Tuesday, July 7, 2020

Top 10 things to know before refinancing your mortgage

Refinancing your home mortgage could potentially reduce your interest rate and monthly payments or give you access to some of the equity in your home. But that doesn’t necessarily mean it’ll save you money or it’s a good decision. 
If you’re thinking about refinancing your mortgage loan, here are 10 things to keep in mind before you pull the trigger.

1. Your reason for refinancing

Refinancing a home loan can be expensive, so it’s crucial to know why you want to do it. For example, maybe you want a lower interest rate or monthly payment, or you want to do a cash-out refinance to pay off high-interest debt or make some home improvements. 
Whatever your reason, make sure it’s worth the costs and work associated with refinancing your existing mortgage. Online marketplace Credible allows you to find out what rates you qualify for right now. Check it out.

2. The current mortgage rates

It generally doesn’t make sense to refinance your home loan unless they’re lower than what you’re currently paying. Before you start submitting applications, check the current mortgage rates to see how they compare with your existing mortgage. 
Also, keep in mind that just because mortgage rates are lower now, that doesn’t mean they’ll stay that way. If reducing your interest rate and monthly payment are your top priorities, start applying sooner rather than later.
You can visit Credible to compare mortgage rates from multiple lenders in one place.

3. The type of rates advertised

As you compare your current loan with market rates, make sure you’re comparing apples to apples. For example, adjustable-rate mortgages typically start with lower interest rates than fixed-rate mortgages. However, after their initial fixed period, they can fluctuate based on the current market rates. 
So if you have a loan with a fixed rate, make sure you’re comparing it with new fixed-rate loans, unless switching to an adjustable rate is your goal. In general, though, it’s more common to switch from an adjustable-rate to a fixed rate for more certainty.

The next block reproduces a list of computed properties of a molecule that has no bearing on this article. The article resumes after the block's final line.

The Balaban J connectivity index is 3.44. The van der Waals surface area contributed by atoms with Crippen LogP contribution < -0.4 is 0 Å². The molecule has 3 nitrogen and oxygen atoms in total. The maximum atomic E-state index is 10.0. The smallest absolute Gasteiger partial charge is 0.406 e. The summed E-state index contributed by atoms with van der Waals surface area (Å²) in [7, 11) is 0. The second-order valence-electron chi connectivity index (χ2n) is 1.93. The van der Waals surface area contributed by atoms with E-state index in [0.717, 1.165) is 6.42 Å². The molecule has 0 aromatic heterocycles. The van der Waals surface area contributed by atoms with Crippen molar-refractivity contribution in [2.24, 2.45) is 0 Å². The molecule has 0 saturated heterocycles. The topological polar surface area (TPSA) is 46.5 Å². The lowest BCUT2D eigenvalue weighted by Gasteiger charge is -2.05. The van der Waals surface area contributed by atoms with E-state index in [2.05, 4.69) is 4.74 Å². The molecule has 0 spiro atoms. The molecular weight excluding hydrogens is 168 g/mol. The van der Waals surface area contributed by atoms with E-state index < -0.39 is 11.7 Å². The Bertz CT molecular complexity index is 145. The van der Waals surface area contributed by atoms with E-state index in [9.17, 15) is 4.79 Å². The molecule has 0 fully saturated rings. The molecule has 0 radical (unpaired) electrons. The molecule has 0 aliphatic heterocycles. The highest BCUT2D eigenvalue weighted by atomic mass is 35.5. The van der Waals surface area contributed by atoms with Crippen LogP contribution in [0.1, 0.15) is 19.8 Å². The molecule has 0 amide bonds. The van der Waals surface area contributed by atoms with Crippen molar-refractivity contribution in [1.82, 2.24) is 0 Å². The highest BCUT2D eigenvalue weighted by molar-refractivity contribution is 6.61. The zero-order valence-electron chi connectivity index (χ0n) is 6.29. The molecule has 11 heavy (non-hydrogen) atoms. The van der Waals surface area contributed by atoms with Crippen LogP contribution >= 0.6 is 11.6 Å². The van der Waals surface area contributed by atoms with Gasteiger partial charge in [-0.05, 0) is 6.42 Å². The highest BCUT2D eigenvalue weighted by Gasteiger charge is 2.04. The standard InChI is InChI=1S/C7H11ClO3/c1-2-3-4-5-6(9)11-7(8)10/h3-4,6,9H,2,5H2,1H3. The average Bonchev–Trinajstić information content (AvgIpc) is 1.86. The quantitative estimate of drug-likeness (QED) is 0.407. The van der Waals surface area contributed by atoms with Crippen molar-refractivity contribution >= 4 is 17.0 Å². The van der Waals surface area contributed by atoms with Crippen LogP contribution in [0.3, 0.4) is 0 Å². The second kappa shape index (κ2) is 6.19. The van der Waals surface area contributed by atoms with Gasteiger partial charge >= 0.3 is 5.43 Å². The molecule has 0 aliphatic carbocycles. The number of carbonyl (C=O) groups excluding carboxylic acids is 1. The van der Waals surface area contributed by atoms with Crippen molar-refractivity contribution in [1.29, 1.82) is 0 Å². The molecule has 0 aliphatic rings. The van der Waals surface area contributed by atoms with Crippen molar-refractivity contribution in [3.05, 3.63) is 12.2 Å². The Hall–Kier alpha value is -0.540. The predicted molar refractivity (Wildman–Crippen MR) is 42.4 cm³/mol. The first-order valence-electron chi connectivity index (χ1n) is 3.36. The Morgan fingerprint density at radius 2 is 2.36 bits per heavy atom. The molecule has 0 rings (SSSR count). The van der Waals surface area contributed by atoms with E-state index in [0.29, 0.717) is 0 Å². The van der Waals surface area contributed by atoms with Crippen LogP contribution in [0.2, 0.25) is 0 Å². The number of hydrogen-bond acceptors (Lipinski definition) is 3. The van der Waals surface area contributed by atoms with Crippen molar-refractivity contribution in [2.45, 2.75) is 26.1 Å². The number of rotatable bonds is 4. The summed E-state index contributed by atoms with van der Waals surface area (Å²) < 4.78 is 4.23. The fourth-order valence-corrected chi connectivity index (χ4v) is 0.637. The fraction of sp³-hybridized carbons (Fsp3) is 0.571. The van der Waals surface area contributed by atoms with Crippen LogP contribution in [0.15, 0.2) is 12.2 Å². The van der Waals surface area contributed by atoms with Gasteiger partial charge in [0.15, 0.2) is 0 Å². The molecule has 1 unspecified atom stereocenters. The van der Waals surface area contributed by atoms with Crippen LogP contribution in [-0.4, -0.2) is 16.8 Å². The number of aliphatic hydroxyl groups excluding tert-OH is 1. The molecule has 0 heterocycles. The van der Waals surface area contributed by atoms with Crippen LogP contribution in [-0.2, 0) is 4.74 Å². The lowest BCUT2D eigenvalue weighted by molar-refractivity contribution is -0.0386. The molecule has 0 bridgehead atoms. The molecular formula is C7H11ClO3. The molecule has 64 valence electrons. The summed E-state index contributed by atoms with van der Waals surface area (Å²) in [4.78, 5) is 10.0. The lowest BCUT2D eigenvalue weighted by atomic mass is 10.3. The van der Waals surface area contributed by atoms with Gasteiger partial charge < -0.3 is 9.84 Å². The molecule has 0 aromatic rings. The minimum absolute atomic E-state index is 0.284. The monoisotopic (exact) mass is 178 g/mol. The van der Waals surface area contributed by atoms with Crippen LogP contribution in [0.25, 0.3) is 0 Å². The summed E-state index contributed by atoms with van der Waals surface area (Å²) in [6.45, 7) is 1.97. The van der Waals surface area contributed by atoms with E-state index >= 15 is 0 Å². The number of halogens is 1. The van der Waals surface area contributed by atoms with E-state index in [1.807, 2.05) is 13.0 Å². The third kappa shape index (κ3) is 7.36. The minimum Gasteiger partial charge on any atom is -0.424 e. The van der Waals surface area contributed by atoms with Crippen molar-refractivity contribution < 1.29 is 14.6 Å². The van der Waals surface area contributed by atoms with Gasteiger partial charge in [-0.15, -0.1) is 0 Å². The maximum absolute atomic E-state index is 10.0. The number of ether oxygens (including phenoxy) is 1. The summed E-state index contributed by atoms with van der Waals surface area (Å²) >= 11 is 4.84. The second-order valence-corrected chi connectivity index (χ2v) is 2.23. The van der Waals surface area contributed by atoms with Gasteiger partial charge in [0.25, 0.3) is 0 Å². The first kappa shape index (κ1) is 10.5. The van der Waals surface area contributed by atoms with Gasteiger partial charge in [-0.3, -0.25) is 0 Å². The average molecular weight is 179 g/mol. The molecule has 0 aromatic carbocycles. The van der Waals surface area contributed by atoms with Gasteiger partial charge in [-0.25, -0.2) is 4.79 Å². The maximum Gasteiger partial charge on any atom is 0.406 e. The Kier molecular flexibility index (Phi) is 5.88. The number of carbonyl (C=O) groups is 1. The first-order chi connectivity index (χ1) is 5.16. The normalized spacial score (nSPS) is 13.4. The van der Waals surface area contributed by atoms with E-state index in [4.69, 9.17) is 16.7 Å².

4. Your credit score

While average mortgage rates can give you an idea of whether or not you can save, your actual rate on a refinance loan will depend largely on your credit history, existing debt, and income. 
Check your credit score to see where you stand. If it’s lower than it was when you first bought the home, you may need to take steps to improve your score before you apply. Credible's online tools can help you compare lenders without any impact on your credit score.

5. Your debt-to-income ratio

Your debt-to-income ratio—how much of your monthly gross income goes toward debt payments—is a major factor in determining your eligibility for a mortgage loan. If you’ve taken on more debt since you obtained your existing mortgage loan, it could make it difficult to refinance. 

6. Your home’s equity

If you’re hoping to tap some of your home equity with a cash-out refinance, the home value is an important indicator of whether you’ll qualify and how much you can take out. 
In general, lenders will allow you to borrow up to 80 percent of your home value. So if the home is worth $300,000, the maximum new loan is $240,000. If your current loan is for $200,000, you could potentially get up to $40,000 in cash with a cash-out refinance. But if your loan is at $240,000 or above, you likely won’t qualify.

7. Closing costs

Closing costs on a mortgage refinance can range from 2 percent to 6 percent of the loan amount, which can run in the thousands of dollars. If you don’t have enough cash to pay those closing costs out-of-pocket, you may be able to roll them into the new loan—assuming the loan still meets the requirement of being 80 percent or less of the home value.